A federal district court can entertain a state prisoner's application for a writ of habeas corpus only "on the ground that he is in custody in violation of the Constitution or laws or treaties of the United States." 28 U.S.C. § 2254(a). Absent exceptional circumstances, a federal court cannot review a habeas application on the merits unless the petitioner has exhausted his remedies under state law. 28 U.S.C. § 2254)(b); O'Sullivan v. Boerckel, 526 U.S. 838, 842-46 (1999); Picard v. Connor, 404 U.S. 270, 275 (1971). A petitioner satisfies the exhaustion requirement by "fairly presenting" the substance of the federal habeas claim to the state's highest court, either on direct appeal or in a post-conviction proceeding, and in a procedural manner permitting the state courts to consider it on the merits. O'Sullivan, 526 U.S. at 844-45; See Lambert v. Blackwell, 134 F.3d 506, 513 (3d Cir. 1997). Generally, a federal court will dismiss a habeas application consisting entirely of unexhausted claims without prejudice in order to give a petitioner an opportunity to present the unexhausted claims to the state courts. Lines v. Larkins, 208 F.3d 153, 159-60 (3d Cir. 2000).

Sometimes a petitioner will present a federal court with a mixed petition, which is an application containing both exhausted and unexhausted claims. See generally Rose v. Lundy, 455 U.S. 509, 510 (1982). When this happens, the court has three options: (1) it can dismiss the entire application without prejudice in order to enable the petitioner to return to state court to exhaust state remedies; (2) it can delete the unexhausted claims from the application so that the habeas proceeding can continue with only the remaining exhausted claims; and (3) in limited circumstances, it can stay the mixed application and hold the case in abeyance while the petitioner returns to state court to exhaust his previously unexhausted claims. See Urcinoli v. Cathel, 546 F.3d 269, 274 (3d Cir. 2008); Buchanan v. Johnson, 723 F.Supp.2d 722, 724-25 (D. Del. 2010).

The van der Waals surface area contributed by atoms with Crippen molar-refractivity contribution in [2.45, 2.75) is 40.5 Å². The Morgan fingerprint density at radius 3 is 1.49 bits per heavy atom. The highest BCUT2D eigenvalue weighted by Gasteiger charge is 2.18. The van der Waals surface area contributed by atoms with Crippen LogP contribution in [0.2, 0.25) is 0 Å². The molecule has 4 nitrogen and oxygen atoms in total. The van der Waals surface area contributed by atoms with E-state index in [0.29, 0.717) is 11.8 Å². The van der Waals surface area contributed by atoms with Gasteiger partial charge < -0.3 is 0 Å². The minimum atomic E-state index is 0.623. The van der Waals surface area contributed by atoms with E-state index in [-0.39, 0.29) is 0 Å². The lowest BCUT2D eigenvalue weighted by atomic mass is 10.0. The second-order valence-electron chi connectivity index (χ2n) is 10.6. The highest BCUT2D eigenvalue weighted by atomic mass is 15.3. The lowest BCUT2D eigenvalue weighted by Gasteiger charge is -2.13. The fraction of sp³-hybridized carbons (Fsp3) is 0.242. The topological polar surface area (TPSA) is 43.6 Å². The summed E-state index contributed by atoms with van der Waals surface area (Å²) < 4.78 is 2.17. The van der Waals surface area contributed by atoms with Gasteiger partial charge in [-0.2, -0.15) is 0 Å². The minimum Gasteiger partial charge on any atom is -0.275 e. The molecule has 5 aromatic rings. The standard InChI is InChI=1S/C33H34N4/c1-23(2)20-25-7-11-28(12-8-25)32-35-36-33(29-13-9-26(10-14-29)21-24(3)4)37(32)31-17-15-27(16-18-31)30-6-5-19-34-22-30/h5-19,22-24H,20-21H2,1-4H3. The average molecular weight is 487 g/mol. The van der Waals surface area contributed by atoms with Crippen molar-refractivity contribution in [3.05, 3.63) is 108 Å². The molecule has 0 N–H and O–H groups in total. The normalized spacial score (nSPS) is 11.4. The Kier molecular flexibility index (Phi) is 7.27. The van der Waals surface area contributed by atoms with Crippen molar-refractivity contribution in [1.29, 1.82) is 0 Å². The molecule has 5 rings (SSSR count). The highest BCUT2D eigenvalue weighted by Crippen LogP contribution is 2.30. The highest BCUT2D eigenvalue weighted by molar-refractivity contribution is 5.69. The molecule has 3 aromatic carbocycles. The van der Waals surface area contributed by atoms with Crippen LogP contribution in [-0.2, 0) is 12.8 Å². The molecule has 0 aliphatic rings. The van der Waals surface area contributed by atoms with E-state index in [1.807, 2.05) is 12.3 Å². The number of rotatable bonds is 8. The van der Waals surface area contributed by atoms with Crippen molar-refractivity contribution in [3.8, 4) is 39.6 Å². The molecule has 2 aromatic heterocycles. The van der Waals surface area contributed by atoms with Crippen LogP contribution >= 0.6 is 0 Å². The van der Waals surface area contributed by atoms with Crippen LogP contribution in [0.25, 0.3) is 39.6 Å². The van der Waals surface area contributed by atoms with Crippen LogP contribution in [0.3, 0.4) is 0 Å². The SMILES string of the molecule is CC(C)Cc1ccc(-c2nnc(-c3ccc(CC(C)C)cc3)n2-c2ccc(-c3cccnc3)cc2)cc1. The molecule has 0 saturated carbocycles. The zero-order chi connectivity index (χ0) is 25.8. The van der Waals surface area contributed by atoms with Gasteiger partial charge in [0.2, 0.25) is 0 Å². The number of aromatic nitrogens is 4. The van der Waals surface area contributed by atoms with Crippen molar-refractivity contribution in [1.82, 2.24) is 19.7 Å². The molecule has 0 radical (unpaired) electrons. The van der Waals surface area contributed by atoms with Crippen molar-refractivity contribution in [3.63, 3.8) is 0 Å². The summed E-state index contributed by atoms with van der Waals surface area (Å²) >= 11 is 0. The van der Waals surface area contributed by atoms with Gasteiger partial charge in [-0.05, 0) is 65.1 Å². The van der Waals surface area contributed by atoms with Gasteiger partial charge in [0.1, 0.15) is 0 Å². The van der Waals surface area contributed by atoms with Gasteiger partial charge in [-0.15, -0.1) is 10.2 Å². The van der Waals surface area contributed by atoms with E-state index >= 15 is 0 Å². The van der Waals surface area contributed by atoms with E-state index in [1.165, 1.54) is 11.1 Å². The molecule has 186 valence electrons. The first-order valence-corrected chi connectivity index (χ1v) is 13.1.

The stay and abey option was crafted in response to a problem resulting from the interplay between the total exhaustion requirement of Lundy and the one-year statute of limitations for filing applications for federal habeas corpus. See 28 U.S.C. § 2244(d). If a federal court dismisses an inmate's mixed application in order to allow him to return to state court to exhaust his unexhausted claims, the AEDPA's one-year statute of limitations for filing an application for a writ of habeas corpus could bar review of his entire habeas application when he refiled it in federal court. Rhines v. Weber, 544 U.S. 269, 275 (2005).

The Supreme Court in Rhines noted that "[N]ot all petitioners have an incentive to obtain federal relief as quickly as possible. In particular, capital habeas petitioners might deliberately engage in dilatory tactics to prolong their incarceration and avoid execution of the sentence of death." 544 U.S. at 278. Accordingly, it held that even if a petitioner faces a substantial risk of statute of limitations problems if his mixed application is dismissed, a district court should grant a stay only if he can also establish that: (1) he had good cause for failing to exhaust all ...